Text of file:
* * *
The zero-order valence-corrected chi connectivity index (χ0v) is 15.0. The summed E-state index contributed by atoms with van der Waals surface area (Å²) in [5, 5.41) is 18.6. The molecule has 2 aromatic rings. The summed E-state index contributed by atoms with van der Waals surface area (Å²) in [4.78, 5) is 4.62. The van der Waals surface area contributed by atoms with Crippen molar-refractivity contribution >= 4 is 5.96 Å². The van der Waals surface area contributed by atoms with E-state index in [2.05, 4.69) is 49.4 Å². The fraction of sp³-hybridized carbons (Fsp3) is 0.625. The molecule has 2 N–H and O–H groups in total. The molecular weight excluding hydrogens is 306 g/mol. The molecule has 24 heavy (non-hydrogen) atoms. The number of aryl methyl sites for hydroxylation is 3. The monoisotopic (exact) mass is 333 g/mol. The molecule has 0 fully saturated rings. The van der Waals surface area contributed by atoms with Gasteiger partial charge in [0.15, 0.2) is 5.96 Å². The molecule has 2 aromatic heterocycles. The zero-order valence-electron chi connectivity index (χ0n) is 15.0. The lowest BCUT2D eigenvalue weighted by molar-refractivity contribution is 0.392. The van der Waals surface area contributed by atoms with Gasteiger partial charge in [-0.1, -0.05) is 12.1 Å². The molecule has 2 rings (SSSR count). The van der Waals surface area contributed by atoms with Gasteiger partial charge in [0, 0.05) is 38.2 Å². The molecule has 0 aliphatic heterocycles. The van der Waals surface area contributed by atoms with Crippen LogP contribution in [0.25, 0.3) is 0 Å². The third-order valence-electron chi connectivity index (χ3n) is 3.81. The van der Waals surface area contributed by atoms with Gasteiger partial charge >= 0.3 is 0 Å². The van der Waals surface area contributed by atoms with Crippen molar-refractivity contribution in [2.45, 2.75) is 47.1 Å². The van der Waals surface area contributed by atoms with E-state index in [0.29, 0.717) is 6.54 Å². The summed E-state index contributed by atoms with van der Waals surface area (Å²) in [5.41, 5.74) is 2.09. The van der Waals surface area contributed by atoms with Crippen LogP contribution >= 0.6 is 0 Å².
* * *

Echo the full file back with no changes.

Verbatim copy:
The zero-order valence-corrected chi connectivity index (χ0v) is 15.0. The summed E-state index contributed by atoms with van der Waals surface area (Å²) in [5, 5.41) is 18.6. The molecule has 2 aromatic rings. The summed E-state index contributed by atoms with van der Waals surface area (Å²) in [4.78, 5) is 4.62. The van der Waals surface area contributed by atoms with Crippen molar-refractivity contribution >= 4 is 5.96 Å². The van der Waals surface area contributed by atoms with E-state index in [2.05, 4.69) is 49.4 Å². The fraction of sp³-hybridized carbons (Fsp3) is 0.625. The molecule has 2 N–H and O–H groups in total. The molecular weight excluding hydrogens is 306 g/mol. The molecule has 24 heavy (non-hydrogen) atoms. The number of aryl methyl sites for hydroxylation is 3. The monoisotopic (exact) mass is 333 g/mol. The molecule has 0 fully saturated rings. The van der Waals surface area contributed by atoms with Gasteiger partial charge in [0.15, 0.2) is 5.96 Å². The molecule has 2 aromatic heterocycles. The zero-order valence-electron chi connectivity index (χ0n) is 15.0. The lowest BCUT2D eigenvalue weighted by molar-refractivity contribution is 0.392. The van der Waals surface area contributed by atoms with Gasteiger partial charge in [-0.1, -0.05) is 12.1 Å². The molecule has 2 rings (SSSR count). The van der Waals surface area contributed by atoms with Gasteiger partial charge in [0, 0.05) is 38.2 Å². The molecule has 0 aliphatic heterocycles. The van der Waals surface area contributed by atoms with Crippen LogP contribution in [0.25, 0.3) is 0 Å². The third-order valence-electron chi connectivity index (χ3n) is 3.81. The van der Waals surface area contributed by atoms with Gasteiger partial charge >= 0.3 is 0 Å². The van der Waals surface area contributed by atoms with Crippen molar-refractivity contribution in [2.45, 2.75) is 47.1 Å². The van der Waals surface area contributed by atoms with E-state index in [0.29, 0.717) is 6.54 Å². The summed E-state index contributed by atoms with van der Waals surface area (Å²) in [5.41, 5.74) is 2.09. The van der Waals surface area contributed by atoms with Crippen LogP contribution >= 0.6 is 0 Å².